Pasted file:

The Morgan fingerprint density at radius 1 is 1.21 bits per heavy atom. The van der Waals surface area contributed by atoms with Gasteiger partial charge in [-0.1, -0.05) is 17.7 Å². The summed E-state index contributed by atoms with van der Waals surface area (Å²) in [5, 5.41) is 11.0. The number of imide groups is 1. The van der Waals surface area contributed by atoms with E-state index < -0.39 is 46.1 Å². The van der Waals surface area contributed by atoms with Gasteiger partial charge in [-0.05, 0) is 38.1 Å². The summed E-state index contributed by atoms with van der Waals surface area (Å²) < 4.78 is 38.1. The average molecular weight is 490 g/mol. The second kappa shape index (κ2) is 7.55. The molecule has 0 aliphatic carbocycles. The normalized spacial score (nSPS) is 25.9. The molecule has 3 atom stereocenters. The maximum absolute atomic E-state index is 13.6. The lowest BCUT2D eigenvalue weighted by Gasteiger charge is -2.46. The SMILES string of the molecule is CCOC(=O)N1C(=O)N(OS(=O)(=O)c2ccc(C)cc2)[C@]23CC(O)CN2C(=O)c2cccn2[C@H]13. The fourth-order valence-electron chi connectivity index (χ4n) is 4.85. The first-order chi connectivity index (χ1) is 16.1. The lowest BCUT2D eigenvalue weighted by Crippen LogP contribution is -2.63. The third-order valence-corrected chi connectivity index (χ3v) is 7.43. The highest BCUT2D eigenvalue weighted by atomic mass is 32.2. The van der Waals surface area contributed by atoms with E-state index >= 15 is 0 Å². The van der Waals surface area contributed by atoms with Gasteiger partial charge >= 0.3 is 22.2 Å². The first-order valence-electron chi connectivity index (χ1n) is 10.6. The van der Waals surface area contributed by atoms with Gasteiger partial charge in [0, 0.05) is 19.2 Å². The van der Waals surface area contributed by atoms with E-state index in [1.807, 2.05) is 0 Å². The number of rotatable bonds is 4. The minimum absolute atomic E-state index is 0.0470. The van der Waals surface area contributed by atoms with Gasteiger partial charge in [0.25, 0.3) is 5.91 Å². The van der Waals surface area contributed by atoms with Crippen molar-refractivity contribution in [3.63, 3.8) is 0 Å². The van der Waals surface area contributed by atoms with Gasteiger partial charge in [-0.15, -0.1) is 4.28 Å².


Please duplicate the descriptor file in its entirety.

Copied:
The Morgan fingerprint density at radius 1 is 1.21 bits per heavy atom. The van der Waals surface area contributed by atoms with Gasteiger partial charge in [-0.1, -0.05) is 17.7 Å². The summed E-state index contributed by atoms with van der Waals surface area (Å²) in [5, 5.41) is 11.0. The number of imide groups is 1. The van der Waals surface area contributed by atoms with E-state index < -0.39 is 46.1 Å². The van der Waals surface area contributed by atoms with Gasteiger partial charge in [-0.05, 0) is 38.1 Å². The summed E-state index contributed by atoms with van der Waals surface area (Å²) < 4.78 is 38.1. The average molecular weight is 490 g/mol. The second kappa shape index (κ2) is 7.55. The molecule has 0 aliphatic carbocycles. The normalized spacial score (nSPS) is 25.9. The molecule has 3 atom stereocenters. The maximum absolute atomic E-state index is 13.6. The lowest BCUT2D eigenvalue weighted by Gasteiger charge is -2.46. The SMILES string of the molecule is CCOC(=O)N1C(=O)N(OS(=O)(=O)c2ccc(C)cc2)[C@]23CC(O)CN2C(=O)c2cccn2[C@H]13. The fourth-order valence-electron chi connectivity index (χ4n) is 4.85. The first-order chi connectivity index (χ1) is 16.1. The lowest BCUT2D eigenvalue weighted by Crippen LogP contribution is -2.63. The third-order valence-corrected chi connectivity index (χ3v) is 7.43. The highest BCUT2D eigenvalue weighted by atomic mass is 32.2. The van der Waals surface area contributed by atoms with E-state index >= 15 is 0 Å². The van der Waals surface area contributed by atoms with Gasteiger partial charge >= 0.3 is 22.2 Å². The first-order valence-electron chi connectivity index (χ1n) is 10.6. The van der Waals surface area contributed by atoms with Gasteiger partial charge in [0, 0.05) is 19.2 Å². The van der Waals surface area contributed by atoms with E-state index in [1.807, 2.05) is 0 Å². The number of rotatable bonds is 4. The minimum absolute atomic E-state index is 0.0470. The van der Waals surface area contributed by atoms with Gasteiger partial charge in [0.25, 0.3) is 5.91 Å². The van der Waals surface area contributed by atoms with Crippen molar-refractivity contribution in [3.63, 3.8) is 0 Å². The van der Waals surface area contributed by atoms with Gasteiger partial charge in [-0.15, -0.1) is 4.28 Å².